Creeping up slowly
Last week I was in Denmark and I was there for the longest day. Even though I am much more of a mediterranean kinda guy these days, there is something almost fascinating about the Danish summer despite the degrees being quite a few less. As grey as it is in winter and similar to England, on cloudless days there is a hard blue sky that not many other places can match up to. On weeks like this it lingers hard in to the long summer day and drifts off as the dark ever so slowly creeps up.
My first night, gazing out the long patio window of my first floor room in to a lush green view, at 11:45 pm it still wasn't completely 100% dark. That particular day had seen a light wind blow over an overcast grey all day, and there was no moonlight like other nights to guide the view. Still, a twilight hung over us, anticpating the deep dark tip-toeing and creeping my way.
It gives you an impression it is moving towards dawn, my favourite time of day after a nice night out and before going to bed. But I still had to go to bed. It had been a long day and as tired as I was, the view held me there and kept a tug-of-war with my bed. It felt like the sun was up and coming (even though it would be within five hours) but there was a night's sleep to consume. It could even confuse and disorientate you if you had been blindfolded and it had been taken away from your eyes in that moment.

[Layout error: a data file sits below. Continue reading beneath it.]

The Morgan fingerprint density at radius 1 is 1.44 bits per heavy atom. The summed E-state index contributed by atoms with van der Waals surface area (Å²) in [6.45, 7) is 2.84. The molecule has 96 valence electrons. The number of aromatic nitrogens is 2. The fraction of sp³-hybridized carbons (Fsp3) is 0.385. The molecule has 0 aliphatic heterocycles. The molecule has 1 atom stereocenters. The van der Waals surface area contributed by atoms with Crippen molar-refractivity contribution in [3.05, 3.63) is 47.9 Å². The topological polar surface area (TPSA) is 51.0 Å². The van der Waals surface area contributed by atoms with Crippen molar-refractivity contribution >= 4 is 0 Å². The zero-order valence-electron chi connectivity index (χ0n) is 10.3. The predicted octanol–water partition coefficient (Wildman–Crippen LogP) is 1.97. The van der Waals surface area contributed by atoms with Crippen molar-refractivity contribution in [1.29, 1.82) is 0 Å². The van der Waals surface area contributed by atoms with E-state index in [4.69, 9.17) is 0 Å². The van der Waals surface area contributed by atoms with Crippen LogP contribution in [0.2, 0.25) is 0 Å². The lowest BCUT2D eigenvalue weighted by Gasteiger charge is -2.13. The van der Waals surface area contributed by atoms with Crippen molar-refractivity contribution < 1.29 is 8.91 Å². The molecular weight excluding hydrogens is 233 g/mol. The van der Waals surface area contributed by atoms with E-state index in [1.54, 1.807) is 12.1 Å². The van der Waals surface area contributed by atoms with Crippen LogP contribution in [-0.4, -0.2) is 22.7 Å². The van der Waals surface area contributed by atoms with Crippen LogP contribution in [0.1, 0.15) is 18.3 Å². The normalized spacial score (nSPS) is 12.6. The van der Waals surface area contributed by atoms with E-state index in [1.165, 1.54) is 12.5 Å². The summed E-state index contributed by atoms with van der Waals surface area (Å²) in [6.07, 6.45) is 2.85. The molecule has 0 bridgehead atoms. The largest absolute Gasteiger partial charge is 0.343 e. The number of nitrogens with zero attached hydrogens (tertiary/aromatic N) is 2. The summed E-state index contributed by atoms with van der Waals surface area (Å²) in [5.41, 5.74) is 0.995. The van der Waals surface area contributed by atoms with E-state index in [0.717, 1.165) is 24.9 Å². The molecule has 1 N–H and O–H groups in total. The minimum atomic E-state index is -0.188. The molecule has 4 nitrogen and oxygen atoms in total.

That mild blend of day and night can make you feel like you are neither here or there, trapped in a twilight. About four years in the plain of day I had felt like that. Everything had changed suddenly but I did not know what for. I did not know which direction to head for. Was I going towards dawn or towards dusk? There must have been a thin wire of light somewhere, but I couldn't see it. I just new change was happening. Once you can see it, once you can work out from the light if it's time to go to bed or time to get up, then you can deal with it, you can find a path.
I sometimes like to walk around the house at night without turning any lights on. I like to find my way and to rely on my senses to keep me on my toes. Though I can feel my feet firmly on the floor as another change is teatering. Always on my toes and ready, but I know where I stand, and importantly I know where to go. I think.
When the tug-of-war had finished, I slept soundly that night in Denmark.